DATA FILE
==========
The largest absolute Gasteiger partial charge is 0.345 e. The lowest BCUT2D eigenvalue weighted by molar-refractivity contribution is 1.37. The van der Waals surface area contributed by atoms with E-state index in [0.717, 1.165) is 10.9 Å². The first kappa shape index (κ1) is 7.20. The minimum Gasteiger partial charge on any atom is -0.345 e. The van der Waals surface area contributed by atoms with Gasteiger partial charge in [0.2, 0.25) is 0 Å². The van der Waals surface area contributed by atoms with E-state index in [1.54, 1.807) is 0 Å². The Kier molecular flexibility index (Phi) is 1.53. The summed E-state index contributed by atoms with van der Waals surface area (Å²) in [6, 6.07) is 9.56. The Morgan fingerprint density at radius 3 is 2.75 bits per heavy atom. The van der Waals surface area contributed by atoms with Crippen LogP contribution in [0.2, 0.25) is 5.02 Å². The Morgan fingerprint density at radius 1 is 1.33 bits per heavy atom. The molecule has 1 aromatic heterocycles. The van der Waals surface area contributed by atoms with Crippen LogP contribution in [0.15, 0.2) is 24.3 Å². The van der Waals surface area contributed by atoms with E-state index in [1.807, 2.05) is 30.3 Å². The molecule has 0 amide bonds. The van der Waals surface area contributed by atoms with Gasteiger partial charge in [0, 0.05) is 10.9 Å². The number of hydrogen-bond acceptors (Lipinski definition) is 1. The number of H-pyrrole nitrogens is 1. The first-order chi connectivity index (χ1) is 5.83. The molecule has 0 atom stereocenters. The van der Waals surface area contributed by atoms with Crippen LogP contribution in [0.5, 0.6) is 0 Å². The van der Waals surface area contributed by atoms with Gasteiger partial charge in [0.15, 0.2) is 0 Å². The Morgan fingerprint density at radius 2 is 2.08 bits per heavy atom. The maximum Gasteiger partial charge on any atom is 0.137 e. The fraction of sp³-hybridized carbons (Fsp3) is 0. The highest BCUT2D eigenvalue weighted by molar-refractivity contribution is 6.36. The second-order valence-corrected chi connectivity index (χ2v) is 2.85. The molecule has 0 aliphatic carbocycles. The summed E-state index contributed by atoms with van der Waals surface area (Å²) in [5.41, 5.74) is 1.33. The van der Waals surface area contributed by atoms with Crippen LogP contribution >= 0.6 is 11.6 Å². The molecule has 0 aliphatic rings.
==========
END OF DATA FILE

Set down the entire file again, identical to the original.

The largest absolute Gasteiger partial charge is 0.345 e. The lowest BCUT2D eigenvalue weighted by molar-refractivity contribution is 1.37. The van der Waals surface area contributed by atoms with E-state index in [0.717, 1.165) is 10.9 Å². The first kappa shape index (κ1) is 7.20. The minimum Gasteiger partial charge on any atom is -0.345 e. The van der Waals surface area contributed by atoms with Gasteiger partial charge in [0.2, 0.25) is 0 Å². The van der Waals surface area contributed by atoms with E-state index in [1.54, 1.807) is 0 Å². The Kier molecular flexibility index (Phi) is 1.53. The summed E-state index contributed by atoms with van der Waals surface area (Å²) in [6, 6.07) is 9.56. The Morgan fingerprint density at radius 3 is 2.75 bits per heavy atom. The van der Waals surface area contributed by atoms with Crippen LogP contribution in [0.2, 0.25) is 5.02 Å². The Morgan fingerprint density at radius 1 is 1.33 bits per heavy atom. The molecule has 1 aromatic heterocycles. The van der Waals surface area contributed by atoms with Crippen LogP contribution in [0.15, 0.2) is 24.3 Å². The van der Waals surface area contributed by atoms with E-state index in [1.807, 2.05) is 30.3 Å². The molecule has 0 amide bonds. The van der Waals surface area contributed by atoms with Gasteiger partial charge in [0, 0.05) is 10.9 Å². The number of hydrogen-bond acceptors (Lipinski definition) is 1. The number of H-pyrrole nitrogens is 1. The first-order chi connectivity index (χ1) is 5.83. The molecule has 0 atom stereocenters. The van der Waals surface area contributed by atoms with Crippen LogP contribution in [0.5, 0.6) is 0 Å². The van der Waals surface area contributed by atoms with Gasteiger partial charge in [0.15, 0.2) is 0 Å². The Morgan fingerprint density at radius 2 is 2.08 bits per heavy atom. The maximum Gasteiger partial charge on any atom is 0.137 e. The fraction of sp³-hybridized carbons (Fsp3) is 0. The highest BCUT2D eigenvalue weighted by molar-refractivity contribution is 6.36. The second-order valence-corrected chi connectivity index (χ2v) is 2.85. The molecule has 0 aliphatic carbocycles. The summed E-state index contributed by atoms with van der Waals surface area (Å²) in [5.41, 5.74) is 1.33. The van der Waals surface area contributed by atoms with Crippen LogP contribution >= 0.6 is 11.6 Å². The molecule has 0 aliphatic rings.